Cops bust fake check scam

May 29, 2008 4:27:30 PM PDT
Authorities say they have busted a fake check scheme so elaborate that it bilked banks out of hundreds of thousands of dollars in five states. More than a dozen people were arrested.

Eyewitness News reporter Anthony Johnson has more.

Investigator say the woman highlighted in a bank video is a fugitive. She is a suspect in a massive check-cashing scheme, which dipped into bank accounts using fake checks that looked like real company paychecks.

"Once they get it, and they then scan it into the computer, then they would change the payee name," Somerset prosectuor Wayne Forrest said.

It appears to be a case where reality copies art. The scheme imitates the illegal activities of Frank Abagnale, who was played by Leonardo DiCaprio in the movie "Catch Me If You Can," where company checks, routing and account numbers were copied, but false names were placed on IDs and credit cards.

"This was a sophisticated effort by a team that was clearly devoted to robbing the banks without a gun," assistant prosecutor Matthew Murphy said.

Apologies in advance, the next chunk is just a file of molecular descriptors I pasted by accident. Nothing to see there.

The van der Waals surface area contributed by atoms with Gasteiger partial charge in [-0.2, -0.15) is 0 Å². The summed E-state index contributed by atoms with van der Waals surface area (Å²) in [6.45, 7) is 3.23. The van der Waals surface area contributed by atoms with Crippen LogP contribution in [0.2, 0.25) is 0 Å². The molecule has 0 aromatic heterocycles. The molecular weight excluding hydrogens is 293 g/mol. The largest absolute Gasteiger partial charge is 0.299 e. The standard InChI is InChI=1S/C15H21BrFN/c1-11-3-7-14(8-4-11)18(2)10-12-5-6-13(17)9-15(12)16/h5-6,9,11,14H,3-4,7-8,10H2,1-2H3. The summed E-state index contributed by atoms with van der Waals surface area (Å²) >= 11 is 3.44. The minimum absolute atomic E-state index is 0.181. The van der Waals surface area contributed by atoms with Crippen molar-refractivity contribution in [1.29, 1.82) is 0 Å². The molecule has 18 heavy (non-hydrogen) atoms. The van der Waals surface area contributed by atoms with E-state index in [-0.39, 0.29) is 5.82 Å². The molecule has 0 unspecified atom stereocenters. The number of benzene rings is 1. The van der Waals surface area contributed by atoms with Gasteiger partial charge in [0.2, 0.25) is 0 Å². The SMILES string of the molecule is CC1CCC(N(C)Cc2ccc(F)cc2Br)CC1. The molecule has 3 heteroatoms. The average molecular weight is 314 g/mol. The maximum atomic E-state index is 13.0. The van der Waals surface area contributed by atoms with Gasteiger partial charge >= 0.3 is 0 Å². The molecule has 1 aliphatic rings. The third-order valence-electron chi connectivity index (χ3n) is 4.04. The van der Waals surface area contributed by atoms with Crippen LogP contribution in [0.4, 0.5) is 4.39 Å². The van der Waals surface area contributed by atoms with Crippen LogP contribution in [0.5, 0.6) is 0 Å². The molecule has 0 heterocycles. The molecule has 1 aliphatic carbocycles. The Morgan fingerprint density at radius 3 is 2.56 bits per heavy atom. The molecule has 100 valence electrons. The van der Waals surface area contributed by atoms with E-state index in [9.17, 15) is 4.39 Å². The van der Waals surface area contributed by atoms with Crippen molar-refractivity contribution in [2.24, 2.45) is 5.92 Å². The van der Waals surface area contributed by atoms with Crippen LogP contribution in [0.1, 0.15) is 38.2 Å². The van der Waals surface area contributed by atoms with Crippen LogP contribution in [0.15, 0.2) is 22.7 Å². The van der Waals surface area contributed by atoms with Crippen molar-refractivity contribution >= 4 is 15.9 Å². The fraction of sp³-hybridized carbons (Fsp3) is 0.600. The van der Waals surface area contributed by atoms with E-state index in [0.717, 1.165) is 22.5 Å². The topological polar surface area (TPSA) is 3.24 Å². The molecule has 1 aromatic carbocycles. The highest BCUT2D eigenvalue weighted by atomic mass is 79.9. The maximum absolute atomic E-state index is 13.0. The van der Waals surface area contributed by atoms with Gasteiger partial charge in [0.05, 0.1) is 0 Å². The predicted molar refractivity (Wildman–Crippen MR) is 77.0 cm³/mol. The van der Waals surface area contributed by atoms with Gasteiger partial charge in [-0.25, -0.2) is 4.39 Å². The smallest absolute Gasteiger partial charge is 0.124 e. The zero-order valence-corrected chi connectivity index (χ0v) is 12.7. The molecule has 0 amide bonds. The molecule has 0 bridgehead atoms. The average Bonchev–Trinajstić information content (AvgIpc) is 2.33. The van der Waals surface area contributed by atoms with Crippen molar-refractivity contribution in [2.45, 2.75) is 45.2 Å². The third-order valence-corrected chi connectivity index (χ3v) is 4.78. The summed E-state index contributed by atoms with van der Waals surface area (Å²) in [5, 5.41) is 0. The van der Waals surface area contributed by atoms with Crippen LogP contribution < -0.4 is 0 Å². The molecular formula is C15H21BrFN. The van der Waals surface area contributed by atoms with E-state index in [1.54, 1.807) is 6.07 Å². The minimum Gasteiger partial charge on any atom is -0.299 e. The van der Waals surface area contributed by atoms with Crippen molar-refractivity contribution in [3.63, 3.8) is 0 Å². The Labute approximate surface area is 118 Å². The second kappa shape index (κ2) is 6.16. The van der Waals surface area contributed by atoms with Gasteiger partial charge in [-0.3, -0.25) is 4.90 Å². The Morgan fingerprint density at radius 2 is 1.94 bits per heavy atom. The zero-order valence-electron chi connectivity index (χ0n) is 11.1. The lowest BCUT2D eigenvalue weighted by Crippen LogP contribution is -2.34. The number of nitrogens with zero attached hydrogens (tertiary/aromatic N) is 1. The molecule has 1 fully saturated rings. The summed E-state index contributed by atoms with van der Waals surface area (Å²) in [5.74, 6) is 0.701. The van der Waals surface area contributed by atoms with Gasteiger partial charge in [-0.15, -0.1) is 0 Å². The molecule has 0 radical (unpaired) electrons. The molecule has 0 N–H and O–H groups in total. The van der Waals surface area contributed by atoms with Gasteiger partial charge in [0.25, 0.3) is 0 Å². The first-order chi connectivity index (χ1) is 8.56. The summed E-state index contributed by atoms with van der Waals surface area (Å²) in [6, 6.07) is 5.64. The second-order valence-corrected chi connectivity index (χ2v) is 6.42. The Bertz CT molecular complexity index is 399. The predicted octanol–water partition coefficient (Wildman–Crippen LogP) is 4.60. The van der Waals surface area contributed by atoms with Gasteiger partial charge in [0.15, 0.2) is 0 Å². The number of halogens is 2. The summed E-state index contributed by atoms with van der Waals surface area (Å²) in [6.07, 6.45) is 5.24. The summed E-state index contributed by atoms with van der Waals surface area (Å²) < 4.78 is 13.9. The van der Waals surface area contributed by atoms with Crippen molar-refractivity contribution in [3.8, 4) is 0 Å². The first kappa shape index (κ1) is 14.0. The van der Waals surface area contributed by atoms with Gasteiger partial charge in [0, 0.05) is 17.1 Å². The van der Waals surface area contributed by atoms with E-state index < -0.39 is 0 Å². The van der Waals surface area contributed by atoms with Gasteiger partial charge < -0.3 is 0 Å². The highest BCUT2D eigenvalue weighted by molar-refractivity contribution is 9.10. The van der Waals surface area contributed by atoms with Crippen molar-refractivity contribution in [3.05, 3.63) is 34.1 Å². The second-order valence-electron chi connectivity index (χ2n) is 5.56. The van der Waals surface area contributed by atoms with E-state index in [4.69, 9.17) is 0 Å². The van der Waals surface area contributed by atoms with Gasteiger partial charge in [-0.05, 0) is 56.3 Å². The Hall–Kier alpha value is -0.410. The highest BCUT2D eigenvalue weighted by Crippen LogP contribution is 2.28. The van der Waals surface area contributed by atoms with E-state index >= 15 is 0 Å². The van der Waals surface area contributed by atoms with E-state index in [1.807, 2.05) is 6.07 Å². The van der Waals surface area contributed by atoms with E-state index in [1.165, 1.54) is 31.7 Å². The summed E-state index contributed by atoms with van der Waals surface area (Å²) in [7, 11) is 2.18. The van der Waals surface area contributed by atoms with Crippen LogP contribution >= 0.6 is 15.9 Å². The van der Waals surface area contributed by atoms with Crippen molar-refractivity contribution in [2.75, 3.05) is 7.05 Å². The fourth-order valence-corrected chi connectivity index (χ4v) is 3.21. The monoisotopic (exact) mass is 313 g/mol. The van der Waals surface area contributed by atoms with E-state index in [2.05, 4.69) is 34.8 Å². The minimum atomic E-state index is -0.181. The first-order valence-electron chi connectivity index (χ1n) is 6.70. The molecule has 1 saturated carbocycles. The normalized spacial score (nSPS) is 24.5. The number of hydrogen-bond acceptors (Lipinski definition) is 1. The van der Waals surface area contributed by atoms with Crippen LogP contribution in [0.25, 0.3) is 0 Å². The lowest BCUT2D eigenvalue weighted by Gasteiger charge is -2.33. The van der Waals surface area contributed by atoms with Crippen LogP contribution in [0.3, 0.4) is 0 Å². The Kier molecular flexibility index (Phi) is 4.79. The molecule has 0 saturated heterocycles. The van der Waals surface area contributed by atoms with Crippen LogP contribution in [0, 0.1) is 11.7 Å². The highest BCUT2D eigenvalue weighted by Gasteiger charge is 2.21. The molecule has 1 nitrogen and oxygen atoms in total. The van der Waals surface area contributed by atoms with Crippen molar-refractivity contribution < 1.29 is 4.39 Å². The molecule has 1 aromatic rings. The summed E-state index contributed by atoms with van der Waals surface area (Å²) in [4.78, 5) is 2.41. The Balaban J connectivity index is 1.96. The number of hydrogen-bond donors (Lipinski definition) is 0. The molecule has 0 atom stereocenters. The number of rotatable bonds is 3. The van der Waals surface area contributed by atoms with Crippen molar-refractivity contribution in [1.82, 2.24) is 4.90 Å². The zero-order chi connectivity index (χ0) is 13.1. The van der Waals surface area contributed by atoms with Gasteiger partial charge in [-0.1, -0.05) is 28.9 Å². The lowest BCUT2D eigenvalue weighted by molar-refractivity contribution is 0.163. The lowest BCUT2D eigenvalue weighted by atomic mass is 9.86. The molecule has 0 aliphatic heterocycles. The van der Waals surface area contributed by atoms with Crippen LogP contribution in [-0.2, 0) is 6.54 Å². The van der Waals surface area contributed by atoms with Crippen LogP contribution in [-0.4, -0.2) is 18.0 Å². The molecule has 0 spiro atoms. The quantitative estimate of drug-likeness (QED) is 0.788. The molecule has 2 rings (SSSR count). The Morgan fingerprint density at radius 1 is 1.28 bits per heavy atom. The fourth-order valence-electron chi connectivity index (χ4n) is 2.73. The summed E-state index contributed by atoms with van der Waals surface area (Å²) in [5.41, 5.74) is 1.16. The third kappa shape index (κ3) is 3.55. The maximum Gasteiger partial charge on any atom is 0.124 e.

Police say the mastermind of the organization was Eric Eugene Criss. Another member of the organization allegedly stole personal information on 2,700 Verizon customers when he worked as a tele-marketer for the company. The whereabouts of that information is being investigated.

The criminal organization reportedly ran out of several locations in Elizabeth, where the fake checks were produced for nearly three dozen companies and municipalities, including a private high school, the city of Hackensack, a custom alloy company, the city of Linden Municipal Court and the county of Union.

The banks, located in five states, were bilked for more than $600,000.

"We believe that the 407 counts that we have in this indictment may only be the tip of the iceberg," Forrest said. "As each day goes by, it's expanding."

The criminal enterprise reportedly got the checks from employees of the companies they ripped off. Police say they paid the employees $100 for the check, then turned around and counterfeited them.